Journalist and environmental defender killed in Amazon
Our fear has come true: on June 15, the bodies of Brazilian researcher Bruno Araújo Pereira (41) and British journalist Dom Phillips (57) were found.
The two went missing in the Amazon earlier this month. Phillips, who works for The Guardian, and Pereira, who works for an organization dedicated to protecting indigenous communities in Brazil, were doing research for a book in a remote part of the Amazon. The area is infested with illegal fishing, logging, mining and drug trafficking.
WWF express their solidarity and support to Bruno and Dom’s families, friends and colleagues.
The level of violence against Pereira and Phillips shows how much the Amazon is at the mercy of the most powerful, with violence being the rule rather than the exception. WWF is deeply outraged by the situation in which the indigenous people and their protectors are being treated by the Brazilian government. In official speeches, the government speaks of “our Amazon, the Amazon of all Brazilians”, but in practice, cruel murders are not cleared up, and illegal miners, land robbers, loggers, fishermen and drug traffickers often go free. It is the government’s disregard for the Amazon, its inhabitants and its protectors that made possible the murder of Pereira and Phillips and the murder of countless others who have devoted their lives to the area and its indigenous people: Ari Uru Eu Wau Wau, Paulino Guajajara, Maxciel Pereira dos Santos, Zé do Lago, and many others.
Protection of indigenous population weakened
Brazil ranks fourth in the list of countries where most conservationists are killed, Global Witness reports. In 2020, a total of 228 climate and conservationists were murdered, forty percent of them in Amazonian countries. Violence against indigenous communities and conservationists has increased in recent years. Funds for nature conservation and the protection of these people were further and further cut. The end is not yet in sight: There are plans to dissolve Funai (National Indigenous Foundation, a body that protects the rights of indigenous communities) and proposals are before Congress to further weaken the protection of the communities.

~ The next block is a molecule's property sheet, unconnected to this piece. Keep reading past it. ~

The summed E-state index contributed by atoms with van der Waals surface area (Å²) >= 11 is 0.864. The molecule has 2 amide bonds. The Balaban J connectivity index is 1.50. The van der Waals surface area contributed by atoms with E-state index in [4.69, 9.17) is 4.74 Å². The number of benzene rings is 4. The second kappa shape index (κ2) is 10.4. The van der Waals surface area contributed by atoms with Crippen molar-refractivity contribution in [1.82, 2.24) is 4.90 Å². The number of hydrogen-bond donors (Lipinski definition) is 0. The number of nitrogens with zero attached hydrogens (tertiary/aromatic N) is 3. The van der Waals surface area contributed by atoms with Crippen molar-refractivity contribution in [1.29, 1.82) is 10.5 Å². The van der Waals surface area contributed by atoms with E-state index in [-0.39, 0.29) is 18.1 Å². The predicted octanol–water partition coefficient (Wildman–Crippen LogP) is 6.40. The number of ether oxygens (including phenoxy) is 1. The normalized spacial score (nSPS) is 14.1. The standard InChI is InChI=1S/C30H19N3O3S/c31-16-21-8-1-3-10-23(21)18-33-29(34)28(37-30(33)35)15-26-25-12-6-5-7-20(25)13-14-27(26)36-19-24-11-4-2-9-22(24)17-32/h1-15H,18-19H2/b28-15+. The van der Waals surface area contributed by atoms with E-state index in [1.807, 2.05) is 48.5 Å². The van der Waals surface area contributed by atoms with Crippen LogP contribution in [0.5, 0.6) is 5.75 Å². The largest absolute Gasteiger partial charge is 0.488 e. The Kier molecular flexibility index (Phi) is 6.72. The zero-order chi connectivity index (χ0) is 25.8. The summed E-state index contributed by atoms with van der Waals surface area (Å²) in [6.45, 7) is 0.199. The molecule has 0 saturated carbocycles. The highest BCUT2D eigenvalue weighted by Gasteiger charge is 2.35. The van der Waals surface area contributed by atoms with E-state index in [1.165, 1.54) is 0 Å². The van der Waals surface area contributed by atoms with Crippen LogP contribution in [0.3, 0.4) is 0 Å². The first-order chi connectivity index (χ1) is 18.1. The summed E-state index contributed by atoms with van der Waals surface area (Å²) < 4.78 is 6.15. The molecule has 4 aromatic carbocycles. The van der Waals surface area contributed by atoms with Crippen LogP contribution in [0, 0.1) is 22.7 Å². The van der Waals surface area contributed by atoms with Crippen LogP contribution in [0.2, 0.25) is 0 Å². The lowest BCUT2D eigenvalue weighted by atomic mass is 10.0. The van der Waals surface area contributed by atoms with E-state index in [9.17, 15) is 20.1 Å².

The deaths of Pereira and Phillips mirror the death of the Amazon itself. Records were broken in May of this year: the number of fires increased by 184 percent compared to an average May month in the past ten years, and between January and May 2,867 km2 of nature was destroyed, breaking the record for the third year in a row. became. We’ve never been this close to the tipping point where the Amazon can no longer sustain itself. The Amazon Science Panel points out that 17 percent has now been deforested, and another 17 percent has been degraded. Yet bills are on the agenda of Brazil’s National Congress to further accelerate the destruction of the world’s largest rainforest. A rainforest that is indispensable for animals, people, nature and climate.
Concrete actions by the government are crucial
This latest tragedy calls for an in-depth investigation to determine who is involved in the murder and whether there is any link to the drug trade in the region. It is imperative that this case be punished, and that it becomes a benchmark in the fight against impunity in this crime-dominated area. Not to mention, the government must fulfil its role with concrete actions that prevent further massacres, such as bringing back invaders from the indigenous areas of the Yanomami, the Uru-Eu-Wau-Wau and other regions.
See the original article is posted on the WWF site.